KPIs, Metric, and Goal Report
Key Performance Indicator (KPI) Reports typically contain a mixture of charts, graphs and tabular information, which makes them data-heavy and extremely time-consuming. Our KPIs, Metric, and Goal Report presentation allows you to effectively visualize KPIs, track progress against goals to improve performance and share weekly, monthly and quarterly reports across your organization almost effortlessly.
Use this slide to build a quick summary report from your metrics, then walk your team or stakeholders over each KPI, explaining which ones have been or are being currently met, and which require extra resources and attention.
Conversion rate is one of the most important KPIs for digital products and services. With this slide, you can discuss the state of your conversion rate performance, including unique and returning customers, bounce rate, etc.
According to a KPI solutions platform, Simple KPI, these five steps will help you to build an effective report:
- Create an overview – this is a summary that aims to set the criteria of the report, which would answer the questions, such as: What is the objective and goal of this KPI report? Who are the stakeholders? What is the purpose of this report (meaning, is it Strategic, Operational, Static or Interactive?) When and how will the report be distributed?
- Define the KPIs – when the overall objective is established, list all the KPIs and metrics you'll need. KPIs need to answer questions like: How well are sales performing against their goals? Getting the data that supports these KPIs can be the tricky part, as this data must be current, relevant and credible.
- Present your KPIs – use appropriate charts, graphs and tabular data that will present the metrics in the simplest possible way. "Keep the charts relevant, focused and in context. Present your KPIs in a logical order to keep the flow of information or the 'story' from getting disjointed," the experts say.
- Build a prototype – start with creating a first draft. You can use dummy data as placeholders and distribute this draft to your team and stakeholders, which will allow you to obtain insights and feedback to complete and polish your final KPI report.
- Refine and release – when the report is ready and checked for accuracy, finalize and distribute it. The experts say, building regular reporting review and maintenance periods will help you avoid reporting "bloat," and will help to keep the information relevant and up to date.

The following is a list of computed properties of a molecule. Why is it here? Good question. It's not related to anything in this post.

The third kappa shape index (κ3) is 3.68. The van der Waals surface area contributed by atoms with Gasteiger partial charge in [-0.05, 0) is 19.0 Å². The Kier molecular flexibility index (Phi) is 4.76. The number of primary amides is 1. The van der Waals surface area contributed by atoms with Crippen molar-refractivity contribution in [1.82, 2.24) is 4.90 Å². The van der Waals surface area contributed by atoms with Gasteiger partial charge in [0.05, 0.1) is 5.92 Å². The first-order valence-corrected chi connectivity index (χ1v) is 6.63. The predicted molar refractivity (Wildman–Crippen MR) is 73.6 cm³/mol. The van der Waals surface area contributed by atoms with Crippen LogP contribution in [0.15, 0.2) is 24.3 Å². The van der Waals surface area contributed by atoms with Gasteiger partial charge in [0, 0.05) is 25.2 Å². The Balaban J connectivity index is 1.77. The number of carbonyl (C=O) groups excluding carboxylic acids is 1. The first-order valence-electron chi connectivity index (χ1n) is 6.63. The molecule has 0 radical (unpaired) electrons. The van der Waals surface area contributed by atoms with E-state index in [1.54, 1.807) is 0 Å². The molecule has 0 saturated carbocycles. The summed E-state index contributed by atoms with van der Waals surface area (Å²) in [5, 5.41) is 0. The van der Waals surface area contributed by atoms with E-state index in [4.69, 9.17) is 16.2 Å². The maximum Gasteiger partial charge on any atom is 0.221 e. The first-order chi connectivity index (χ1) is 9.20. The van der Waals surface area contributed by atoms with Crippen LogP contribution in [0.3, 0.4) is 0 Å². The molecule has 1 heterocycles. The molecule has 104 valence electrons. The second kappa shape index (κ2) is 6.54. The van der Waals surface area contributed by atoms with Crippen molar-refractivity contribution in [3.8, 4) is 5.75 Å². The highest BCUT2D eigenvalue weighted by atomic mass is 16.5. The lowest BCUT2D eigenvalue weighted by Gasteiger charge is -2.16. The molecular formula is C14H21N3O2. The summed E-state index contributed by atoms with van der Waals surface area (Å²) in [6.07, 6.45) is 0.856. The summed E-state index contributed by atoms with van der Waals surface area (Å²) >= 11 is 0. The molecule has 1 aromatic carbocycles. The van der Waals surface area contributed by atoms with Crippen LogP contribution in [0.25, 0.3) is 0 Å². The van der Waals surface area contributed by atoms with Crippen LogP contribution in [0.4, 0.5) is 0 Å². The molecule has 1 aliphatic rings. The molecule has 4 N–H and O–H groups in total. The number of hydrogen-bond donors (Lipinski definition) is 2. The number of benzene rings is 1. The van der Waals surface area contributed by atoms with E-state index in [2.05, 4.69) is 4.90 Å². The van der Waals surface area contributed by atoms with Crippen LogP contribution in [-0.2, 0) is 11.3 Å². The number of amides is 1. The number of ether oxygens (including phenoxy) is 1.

"The number crunchers take over and can overwhelm operating managers with spreadsheets and precise breakdowns of financial results and output measures. […] managers feel like they're being asked to jump through hoops they don't really understand – and don't particularly want to," a recognized expert in strategy and performance measurement, Graham Kenny, writes in his article for Harvard Business Review (HBR). To avoid burnout and create effective KPI reports, CEOs and managers need to keep in mind the following truths about KPIs, Kenny says:
- KPIs are about relationships – for example, a lot of time and money is spent measuring the satisfaction levels of staff, especially in large companies. What's important to remember, though, Kenny says, is that "KPIs need to reflect the fact that value creation is a two-way street. You want employees to be engaged because you need something from them. And the two-way street for employees is defined by how well the company delivers on the things that they want." Unfortunately, the majority of organizations fail to develop measures around both sides.
- Consider causality – most managers look at a set of performance measures just as a table of numbers. Because the numbers appear to be concurrent, managers don't question the way each measure impacts the others over time. But leading indicators, Kenny stresses, should predict the future. "If your organization does well with employees now, that drives results for other stakeholders such as customers tomorrow. If your organization does well with customers tomorrow, then shareholder outcomes will be improved the day after," he writes.
- Key performance indicators are only partial measures of something – as the conditions around your organization, department or section change, be prepared to tailor your performance measures. "It's set and reset, not set and forget," Kenny reminds us. To rethink how you develop your performance measures, he writes, look at performance as a two-way street and watch for the connections between indicators and the impact they have of one another. Most importantly, always be ready to roll with the punches and adapt to changing circumstances.